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Ask Dr. Phipps: Orchid Care
Aug 13

Ask Dr. Phipps: Orchid Care

By Phipps Master Gardeners

Have a question about your perennials, houseplants or turf grass? Worried about pests in the garden, hydrangeas that won't bloom, or tomatoes that died on the vine? Dr. Phipps can help! Ask Dr. Phipps is a free service provided by Phipps Master Gardeners. Contact us with your questions and you may be featured in an upcoming blog post!

Q: How long do orchids typically live? I’ve had one for almost 5 years; it was rather small when I got it. It’s been lovely and bloomed a few times per year. It is currently in bloom, however, the leaves have spontaneously dropped off and I’m down to two. Two of the buds have not opened (the others have) and it appears to be dying. Just curious, is this typical in terms of abrupt changes while in bloom? Disappointed but remaining a tiny bit hopeful. Thanks!!

A: Typically orchids can live pretty long lives! It sounds like you may have what we call the Moth Orchid, which is a Phalaenopsis. If you have not changed the growing medium every two years, it may have broken down and rotted its roots which is why you are now seeing issues above. Pull the plant gently out of its pot after watering. If all the bark and the roots are dark and mushy, your roots have rotted. If any of your roots are white or green and firm, those are the good roots. Sterilize a pair of cutters and snip off the brown mushy roots. Make sure you have new bark mix ready and soak it for 24 hours in a bucket of water with a drop of dish soap. Then, repot your orchid in a pot size big enough for the root mass. DO NOT over pot! Orchids like to be pot bound. Water as usual.

The only thing I would add is that if the plant has no roots, I would tie some twisty ties on it to act as fake roots to anchor the plant.


More on orchid care:

Orchids can be tricky to grow, however, their bloom lasts a long time and are well worth the reasonable investment today. They are readily available and look great for a long time. Most orchids that you will see at gardening shops are Phalaenopsis. They are one of the easiest orchids to grow and are great for beginners. They like cooler temperatures in the evening. Do not let the plant sit in water, allow water to run through the pot and drain. It is best to use rain water or allow your tap water to sit for a day, then use. Do not over-water, do not over-fertilize and do not use ice cubes as a way to water the orchid. Enjoy the plant and if it fails, not to worry, they are just as far as your DIY store. I no longer try to save orchids that are failing. I find it is harder to do than to just start over.

For more information on Phalaenopsis Orchid Care visit: http://www.aos.org/AOS/media/Content-Images/PDFs/phalaenopsis.pdf.

For more Orchid information, please visit: http://www.aos.org/.


I have an orchid that has no roots. I don’t know how it has survived. It’s in a orchid pot with orchid planting bark. I water weekly and mist it. How can I get it to root? It was blooming when I got it. I use miracle grow orchid fertilizer.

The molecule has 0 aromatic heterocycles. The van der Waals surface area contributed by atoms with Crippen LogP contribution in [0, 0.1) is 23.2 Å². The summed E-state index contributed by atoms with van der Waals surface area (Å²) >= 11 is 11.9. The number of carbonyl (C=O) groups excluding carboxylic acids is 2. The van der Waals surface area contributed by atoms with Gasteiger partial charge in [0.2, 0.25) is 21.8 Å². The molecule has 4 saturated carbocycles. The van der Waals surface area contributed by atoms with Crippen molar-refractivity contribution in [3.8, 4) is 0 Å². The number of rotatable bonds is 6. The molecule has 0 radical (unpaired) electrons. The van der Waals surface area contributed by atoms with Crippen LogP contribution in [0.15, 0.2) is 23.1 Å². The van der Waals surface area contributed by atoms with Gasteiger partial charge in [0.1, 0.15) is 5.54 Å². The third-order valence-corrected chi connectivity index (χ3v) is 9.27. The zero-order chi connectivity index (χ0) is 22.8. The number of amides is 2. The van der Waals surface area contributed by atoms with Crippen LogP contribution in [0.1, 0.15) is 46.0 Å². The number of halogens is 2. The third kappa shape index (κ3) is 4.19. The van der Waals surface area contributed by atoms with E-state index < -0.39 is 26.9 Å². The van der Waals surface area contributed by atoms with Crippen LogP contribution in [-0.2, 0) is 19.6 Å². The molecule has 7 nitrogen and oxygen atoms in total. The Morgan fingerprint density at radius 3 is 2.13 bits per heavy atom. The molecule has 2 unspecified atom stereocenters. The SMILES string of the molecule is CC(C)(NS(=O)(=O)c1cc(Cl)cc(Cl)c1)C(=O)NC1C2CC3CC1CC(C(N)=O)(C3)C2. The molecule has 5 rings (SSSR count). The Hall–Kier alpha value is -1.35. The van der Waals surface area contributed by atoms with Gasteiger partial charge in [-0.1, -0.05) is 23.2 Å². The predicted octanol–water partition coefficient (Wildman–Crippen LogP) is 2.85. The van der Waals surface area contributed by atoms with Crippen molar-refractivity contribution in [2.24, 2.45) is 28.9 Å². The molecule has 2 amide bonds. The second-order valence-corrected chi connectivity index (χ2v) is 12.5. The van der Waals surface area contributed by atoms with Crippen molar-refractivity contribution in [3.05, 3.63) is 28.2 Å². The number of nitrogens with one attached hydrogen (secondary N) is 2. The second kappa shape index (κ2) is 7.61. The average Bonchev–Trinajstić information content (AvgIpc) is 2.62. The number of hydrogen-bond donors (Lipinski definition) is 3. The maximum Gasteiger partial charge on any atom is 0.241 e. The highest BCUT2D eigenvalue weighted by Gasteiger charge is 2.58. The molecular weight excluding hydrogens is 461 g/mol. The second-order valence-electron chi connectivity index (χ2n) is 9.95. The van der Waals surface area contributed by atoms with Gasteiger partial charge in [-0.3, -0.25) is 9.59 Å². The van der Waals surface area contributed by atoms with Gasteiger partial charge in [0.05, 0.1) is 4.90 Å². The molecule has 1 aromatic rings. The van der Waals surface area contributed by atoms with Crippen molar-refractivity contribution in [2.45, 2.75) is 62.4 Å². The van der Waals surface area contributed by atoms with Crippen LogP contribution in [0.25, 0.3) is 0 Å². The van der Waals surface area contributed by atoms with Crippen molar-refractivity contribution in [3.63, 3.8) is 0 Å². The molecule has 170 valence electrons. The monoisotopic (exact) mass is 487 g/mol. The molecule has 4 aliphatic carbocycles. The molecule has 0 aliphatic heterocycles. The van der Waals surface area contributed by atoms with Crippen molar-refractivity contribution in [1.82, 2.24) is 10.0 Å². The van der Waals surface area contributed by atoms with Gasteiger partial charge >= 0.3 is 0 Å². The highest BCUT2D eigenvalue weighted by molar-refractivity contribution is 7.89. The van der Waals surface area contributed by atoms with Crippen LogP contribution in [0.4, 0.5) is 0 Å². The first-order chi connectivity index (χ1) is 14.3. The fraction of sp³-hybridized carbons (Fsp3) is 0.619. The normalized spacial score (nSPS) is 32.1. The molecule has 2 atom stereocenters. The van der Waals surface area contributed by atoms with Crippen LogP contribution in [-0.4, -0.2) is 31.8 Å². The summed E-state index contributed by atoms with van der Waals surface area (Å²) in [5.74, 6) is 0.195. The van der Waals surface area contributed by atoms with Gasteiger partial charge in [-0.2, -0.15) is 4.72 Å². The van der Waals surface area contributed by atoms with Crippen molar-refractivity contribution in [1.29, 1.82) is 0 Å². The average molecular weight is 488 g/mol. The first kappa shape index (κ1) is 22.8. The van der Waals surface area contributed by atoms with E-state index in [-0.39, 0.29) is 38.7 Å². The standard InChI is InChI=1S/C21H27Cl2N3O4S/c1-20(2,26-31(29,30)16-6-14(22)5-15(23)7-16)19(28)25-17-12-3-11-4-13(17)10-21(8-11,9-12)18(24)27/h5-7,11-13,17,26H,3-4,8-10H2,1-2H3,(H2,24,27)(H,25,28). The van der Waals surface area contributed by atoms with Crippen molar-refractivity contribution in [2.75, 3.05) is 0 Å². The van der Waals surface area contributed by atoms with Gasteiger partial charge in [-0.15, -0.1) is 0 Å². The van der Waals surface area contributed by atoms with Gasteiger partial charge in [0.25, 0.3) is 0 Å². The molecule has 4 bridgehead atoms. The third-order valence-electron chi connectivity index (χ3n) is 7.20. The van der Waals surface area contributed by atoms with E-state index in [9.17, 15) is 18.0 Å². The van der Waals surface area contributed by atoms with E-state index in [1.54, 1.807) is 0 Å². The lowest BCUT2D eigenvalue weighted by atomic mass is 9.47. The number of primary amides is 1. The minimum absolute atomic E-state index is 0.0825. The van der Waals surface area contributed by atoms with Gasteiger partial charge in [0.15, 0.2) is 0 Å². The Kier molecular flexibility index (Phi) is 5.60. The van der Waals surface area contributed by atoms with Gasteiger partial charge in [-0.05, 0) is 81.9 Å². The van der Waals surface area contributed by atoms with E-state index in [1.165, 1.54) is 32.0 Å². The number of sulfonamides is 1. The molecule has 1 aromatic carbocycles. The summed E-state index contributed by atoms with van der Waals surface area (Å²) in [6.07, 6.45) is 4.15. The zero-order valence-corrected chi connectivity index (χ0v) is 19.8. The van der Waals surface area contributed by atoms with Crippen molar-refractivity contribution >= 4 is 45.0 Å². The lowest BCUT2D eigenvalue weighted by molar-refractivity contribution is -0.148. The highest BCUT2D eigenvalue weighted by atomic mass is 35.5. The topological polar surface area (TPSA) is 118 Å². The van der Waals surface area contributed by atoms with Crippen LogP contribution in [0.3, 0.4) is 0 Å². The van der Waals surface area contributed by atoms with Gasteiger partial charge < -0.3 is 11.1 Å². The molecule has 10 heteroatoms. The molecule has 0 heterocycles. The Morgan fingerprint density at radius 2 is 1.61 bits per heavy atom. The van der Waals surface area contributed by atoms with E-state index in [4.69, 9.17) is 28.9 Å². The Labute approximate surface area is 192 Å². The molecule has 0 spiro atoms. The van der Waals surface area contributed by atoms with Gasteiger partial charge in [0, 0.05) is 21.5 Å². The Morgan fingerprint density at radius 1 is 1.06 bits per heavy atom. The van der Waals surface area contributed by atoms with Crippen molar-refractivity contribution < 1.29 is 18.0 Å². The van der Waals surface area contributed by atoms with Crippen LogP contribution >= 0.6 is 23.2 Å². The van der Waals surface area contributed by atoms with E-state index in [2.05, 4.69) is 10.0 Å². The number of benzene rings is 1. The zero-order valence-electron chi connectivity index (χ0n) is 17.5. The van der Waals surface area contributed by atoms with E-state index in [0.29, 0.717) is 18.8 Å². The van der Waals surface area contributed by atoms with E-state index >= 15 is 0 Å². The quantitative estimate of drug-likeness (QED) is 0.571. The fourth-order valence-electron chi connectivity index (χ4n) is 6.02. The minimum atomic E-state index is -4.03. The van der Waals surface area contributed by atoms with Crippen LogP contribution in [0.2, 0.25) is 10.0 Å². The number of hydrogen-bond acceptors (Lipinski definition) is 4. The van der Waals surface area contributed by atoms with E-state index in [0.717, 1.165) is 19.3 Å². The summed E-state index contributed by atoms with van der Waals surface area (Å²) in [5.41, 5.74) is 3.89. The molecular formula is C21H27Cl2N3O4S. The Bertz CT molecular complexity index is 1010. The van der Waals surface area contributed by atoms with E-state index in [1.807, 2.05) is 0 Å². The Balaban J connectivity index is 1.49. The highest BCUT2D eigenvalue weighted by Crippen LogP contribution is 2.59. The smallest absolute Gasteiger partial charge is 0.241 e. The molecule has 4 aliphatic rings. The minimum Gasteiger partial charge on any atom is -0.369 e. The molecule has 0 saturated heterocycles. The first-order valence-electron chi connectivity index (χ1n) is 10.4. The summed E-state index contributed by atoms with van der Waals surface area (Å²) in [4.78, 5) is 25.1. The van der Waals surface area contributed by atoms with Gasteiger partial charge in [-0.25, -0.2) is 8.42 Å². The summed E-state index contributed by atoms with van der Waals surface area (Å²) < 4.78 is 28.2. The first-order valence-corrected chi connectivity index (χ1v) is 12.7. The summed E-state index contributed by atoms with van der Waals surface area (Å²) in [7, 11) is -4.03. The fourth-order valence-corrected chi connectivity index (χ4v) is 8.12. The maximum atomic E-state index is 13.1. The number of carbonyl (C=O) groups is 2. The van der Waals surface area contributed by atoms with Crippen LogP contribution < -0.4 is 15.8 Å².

By Sara Matson on Aug 13, 2019

Hi Sara,

Orchids are epiphytes and do not have a root system like roots systems we think of common to most plants. They get their nutrients in a different manner than most others. You should see a “root system” on the surface of the container that has green tips. The “roots” are very porous and are able to absorb like a sponge.

In addition, be careful with the fertilizer, you may want to cut back on it and also cut back on the concentration. Orchids do not like to be over-fertilized. If the orchid looks healthy and viable, continue to treat it as you are but watch the fertilizer. As mentioned above, make sure the orchid is not sitting in water, when watering, make sure the water drains through the pot. If you are using tap water, let it sit out overnight to disperse additional chemicals. Rain water is good to use when available for any indoor plants.

I wonder if you could send some pictures of your orchid along with your phone number to .(JavaScript must be enabled to view this email address).  That way we can see better what’s going on with your plant.


Phipps Sustainable Landcare Coordinator
Dr. Phipps Coordinator

By Juliette Olshock on Aug 13, 2019

Why not use ice cubes? I had an orchid that I got for Mothers’ Day that was blooming on two stalks. I used ice cubes once a week and it grew a new stalk and bloomed by the next Mothers’ Day. Seemed to work well for me.

By Jacqueline Hursh on Aug 14, 2019

Hi Jacqueline,
I am glad to hear that the ice cube method has worked for you so far. In the long term, though, it may be detrimental to your plant. There are lots of reasons why we advise against watering this way. Orchids grow in moist, tropical regions. They benefit from tepid water moistening all of the bark potting material. There is a concern that ice water could damage the delicate roots of the orchid and that the water from the melting ice cubes will not get to all areas of the pot and rooting mix. Salt build up from tap water can also be detrimental to the plant. 

You can read more about this issue in this post from the Oregon Orchid Society: http://oregonorchidsociety.org/ice-cubes-and-orchids.

And hear from Ron McHatton of the American Orchid Society here (begin listening at 29:27 to hear his answer about watering with ice cubes): http://www.aos.org/All-About-Orchids/Webinars/chat/Greenhouse-Chat-July-2017.aspx

I hope this helps!  Thanks for your question,

By Juliette on Aug 15, 2019